The landscape epidemiology of echinococcoses

Restrepo, Angela M. Cadavid, Yang, Yu Rong, McManus, Donald P., Gray, Darren J., Giraudoux, Patrick, Barnes, Tamsin S., Williams, Gail M., Magalhaes, Ricardo J. Soares, Hamm, Nicholas A. S. and Clements, Archie C. A. (2016) The landscape epidemiology of echinococcoses. Infectious Diseases of Poverty, 5 13: 1-13. doi:10.1186/s40249-016-0109-x


Author Restrepo, Angela M. Cadavid
Yang, Yu Rong
McManus, Donald P.
Gray, Darren J.
Giraudoux, Patrick
Barnes, Tamsin S.
Williams, Gail M.
Magalhaes, Ricardo J. Soares
Hamm, Nicholas A. S.
Clements, Archie C. A.
Title The landscape epidemiology of echinococcoses
Journal name Infectious Diseases of Poverty   Check publisher's open access policy
ISSN 2049-9957
Publication date 2016-02-20
Year available 2016
Sub-type Critical review of research, literature review, critical commentary
DOI 10.1186/s40249-016-0109-x
Open Access Status DOI
Volume 5
Issue 13
Start page 1
End page 13
Total pages 13
Place of publication London, United Kingdom
Publisher BioMed Central
Collection year 2017
Language eng
Formatted abstract
Echinococcoses are parasitic diseases of major public health importance globally. Human infection results in chronic disease with poor prognosis and serious medical, social and economic consequences for vulnerable populations. According to recent estimates, the geographical distribution of Echinococcus spp. infections is expanding and becoming an emerging and re-emerging problem in several regions of the world. Echinococcosis endemicity is geographically heterogeneous and over time it may be affected by global environmental change. Therefore, landscape epidemiology offers a unique opportunity to quantify and predict the ecological risk of infection at multiple spatial and temporal scales. Here, we review the most relevant environmental sources of spatial variation in human echinococcosis risk, and describe the potential applications of landscape epidemiological studies to characterise the current patterns of parasite transmission across natural and human-altered landscapes. We advocate future work promoting the use of this approach as a support tool for decision-making that facilitates the design, implementation and monitoring of spatially targeted interventions to reduce the burden of human echinococcoses in disease-endemic areas.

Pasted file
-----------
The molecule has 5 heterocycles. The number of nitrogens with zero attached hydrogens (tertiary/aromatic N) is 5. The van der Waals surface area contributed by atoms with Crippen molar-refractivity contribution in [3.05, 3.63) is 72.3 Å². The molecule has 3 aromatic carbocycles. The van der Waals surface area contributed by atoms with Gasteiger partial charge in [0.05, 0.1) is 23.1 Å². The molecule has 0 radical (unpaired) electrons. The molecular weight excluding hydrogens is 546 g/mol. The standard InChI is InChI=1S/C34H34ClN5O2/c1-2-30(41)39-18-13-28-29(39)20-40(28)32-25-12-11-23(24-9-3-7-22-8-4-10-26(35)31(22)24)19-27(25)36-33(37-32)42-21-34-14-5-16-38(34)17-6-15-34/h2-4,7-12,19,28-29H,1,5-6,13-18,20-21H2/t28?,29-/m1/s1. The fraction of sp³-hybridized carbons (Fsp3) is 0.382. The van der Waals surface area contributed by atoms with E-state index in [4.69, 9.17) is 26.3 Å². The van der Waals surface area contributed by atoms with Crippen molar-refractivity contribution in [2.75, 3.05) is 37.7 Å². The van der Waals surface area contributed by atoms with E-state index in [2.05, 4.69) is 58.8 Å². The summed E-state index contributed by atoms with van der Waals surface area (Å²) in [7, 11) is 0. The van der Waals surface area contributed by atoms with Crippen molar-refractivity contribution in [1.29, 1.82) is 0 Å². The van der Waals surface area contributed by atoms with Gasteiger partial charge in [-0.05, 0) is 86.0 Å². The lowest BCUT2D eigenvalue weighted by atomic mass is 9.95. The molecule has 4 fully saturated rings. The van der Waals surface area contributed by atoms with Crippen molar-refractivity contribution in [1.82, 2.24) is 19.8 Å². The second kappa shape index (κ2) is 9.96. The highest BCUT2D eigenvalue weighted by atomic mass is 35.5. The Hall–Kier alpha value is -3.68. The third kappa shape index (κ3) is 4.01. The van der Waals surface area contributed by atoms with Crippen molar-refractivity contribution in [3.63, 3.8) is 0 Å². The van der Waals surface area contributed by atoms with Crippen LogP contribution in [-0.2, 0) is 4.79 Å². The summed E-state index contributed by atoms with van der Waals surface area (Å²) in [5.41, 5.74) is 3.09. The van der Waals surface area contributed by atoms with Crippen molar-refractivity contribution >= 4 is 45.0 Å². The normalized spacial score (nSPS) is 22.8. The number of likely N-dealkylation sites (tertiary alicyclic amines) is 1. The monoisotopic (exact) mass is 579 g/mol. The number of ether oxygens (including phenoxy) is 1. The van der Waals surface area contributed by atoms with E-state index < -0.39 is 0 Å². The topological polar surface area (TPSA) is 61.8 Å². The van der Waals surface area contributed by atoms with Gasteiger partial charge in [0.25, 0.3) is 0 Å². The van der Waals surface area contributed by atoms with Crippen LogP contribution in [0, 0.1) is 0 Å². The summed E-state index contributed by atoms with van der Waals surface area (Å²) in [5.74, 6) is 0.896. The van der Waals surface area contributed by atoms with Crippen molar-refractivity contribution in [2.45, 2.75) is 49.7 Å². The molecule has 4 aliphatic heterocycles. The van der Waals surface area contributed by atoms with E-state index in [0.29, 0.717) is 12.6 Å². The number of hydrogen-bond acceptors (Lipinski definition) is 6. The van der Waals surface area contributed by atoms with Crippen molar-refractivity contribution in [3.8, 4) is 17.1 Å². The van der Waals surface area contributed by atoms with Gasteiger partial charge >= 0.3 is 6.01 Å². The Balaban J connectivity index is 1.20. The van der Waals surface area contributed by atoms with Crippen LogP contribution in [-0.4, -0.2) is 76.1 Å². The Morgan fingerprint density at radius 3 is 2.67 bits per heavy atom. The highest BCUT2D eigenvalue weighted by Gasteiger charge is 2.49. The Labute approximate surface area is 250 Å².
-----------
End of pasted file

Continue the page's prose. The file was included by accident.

Keyword Landscape epidemiology
Helminth infection
Human echinococcosis
Echinococcus spp
Environmental change
Geographic information systems
Remote sensing
Geostatistics
Q-Index Code C1
Q-Index Status Provisional Code
Institutional Status UQ

 
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